Tag Archives: hunting

Back from the hunt

Gary looking out across the deseart during the javelina hunt

I got back from my javelina hunt earlier today, and am only now getting down to some business.

Sadly, we didn’t bag anything. In fact, based on the lack of gunfire for miles around, I suspect not many others did as well. It seemed the area we were hunting might have become a bit popular in the last two years, and the javelinas have moved on, or gotten smarter about hiding. No matter. I don’t give up easy. We shall try again next year, probably in a different more remote location.

Even so, the weekend was quite pleasant. Got to spend my time wandering about in some beautiful country. The image on the right shows my hunting partner (and mentor) Gary looking across one wash.

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Off hunting javelinas again

A javelina

Posting on Friday and over this weekend will be nil, as I am leaving tonight, Thursday, and will be in the back country with no phone or internet service on my second javelina hunt. If we bag something early we will be back early, but that can hardly be guaranteed.

For a description of my javelina hunt last February, go here.

Note that there will be an evening pause on Friday night, regardless.

Update: Due to technical issues, I am instead heading out tomorrow afternoon, so posting will resume for the morning hours.

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Hunting Javelinas

A javelina

This past weekend I participated on my third hunt, the second in which I was carrying my own weapon with the possibility of making my own kill. (For my first hunting experience I only came along as an observer.) The goal was to find and shoot a javelina, a boarlike wild animal whose range covers the southwestern United States down into Central America.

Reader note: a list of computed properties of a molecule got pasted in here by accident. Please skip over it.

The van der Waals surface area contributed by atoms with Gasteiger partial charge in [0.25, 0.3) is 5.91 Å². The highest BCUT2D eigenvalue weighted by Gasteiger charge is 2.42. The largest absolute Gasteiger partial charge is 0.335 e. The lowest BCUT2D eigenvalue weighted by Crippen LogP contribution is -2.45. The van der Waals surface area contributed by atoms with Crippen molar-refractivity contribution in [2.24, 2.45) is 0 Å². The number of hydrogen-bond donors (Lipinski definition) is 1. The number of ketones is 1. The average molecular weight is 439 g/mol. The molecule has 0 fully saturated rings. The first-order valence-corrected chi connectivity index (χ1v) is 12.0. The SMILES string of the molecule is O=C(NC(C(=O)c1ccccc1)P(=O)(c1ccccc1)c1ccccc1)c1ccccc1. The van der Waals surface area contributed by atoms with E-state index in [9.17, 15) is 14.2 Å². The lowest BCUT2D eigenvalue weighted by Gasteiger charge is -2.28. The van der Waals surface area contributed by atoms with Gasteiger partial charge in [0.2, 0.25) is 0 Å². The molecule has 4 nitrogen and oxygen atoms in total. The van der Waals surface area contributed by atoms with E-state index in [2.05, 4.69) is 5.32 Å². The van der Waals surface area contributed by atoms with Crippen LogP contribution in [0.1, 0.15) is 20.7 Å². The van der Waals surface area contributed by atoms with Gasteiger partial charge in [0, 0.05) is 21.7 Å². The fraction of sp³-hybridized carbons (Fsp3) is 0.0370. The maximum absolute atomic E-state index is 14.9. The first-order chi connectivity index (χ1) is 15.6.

The hunt itself was what Arizona Game and Fish calls a HAM hunt, specifically limited to the use of handguns, archery, or muzzleloaders. This means that the only long gun you can use must be loaded through the muzzle one shot at a time, use black powder, and function somewhat like an old-fashioned musket. My weapon of choice was the 1911 pistol I use for bullseye competition, with a red dot scope, a customized left-handed grip, a carefully adjusted trigger, and in general carefully adjusted to be as accurate as possible. With this gun, shooting 45 caliber ammo, I can hit the black bullseye 50 yards away shooting one-armed about 70% of the time. At shorter distances, using two hands, I can easily group my shots in a space less than a few inches across. (Such accuracy on my part is actually not very impressive. Among bullseye shooters I am about average. The public’s general belief that pistols are not accurate beyond 20 feet is simply wrong. Practice, make sure your gun functions as it should, and you will reliably be able to hit your target at 50 yards.)

Since I really have no knowledge about hunting, I wouldn’t have dreamed of doing this without some help. My mentor this weekend was a local friend, Gary Kessinger, who has been hunting for decades, has a number of record kills, and routinely comes home successfully from his hunts. When I mentioned to Gary my desire to learn more about hunting and see how it is done, he gladly offered to guide me through the process. He hadn’t hunted javelinas much in the past few years, but decided to get his own license or tag so that he could shoot one himself.

As I told Gary on Saturday morning, I am essentially a babe in the woods, and would do whatever he suggested. My attitude was that I was the equivalent of a 10-year-old on his first hunt. Anything I accomplished well would be a success, even if it was merely learning how to spot javelinas on a distant hillside using binoculars.
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“I hope that someone someday shoot your whole familly”

Leftwing civility: “I hope that someone someday shoot your whole familly” More such comments at the link.

The irony here is that these comments come from people who oppose hunting and the shooting of animals. Yet, these same people find nothing wrong with the idea of shooting a human being with whom they disagree.

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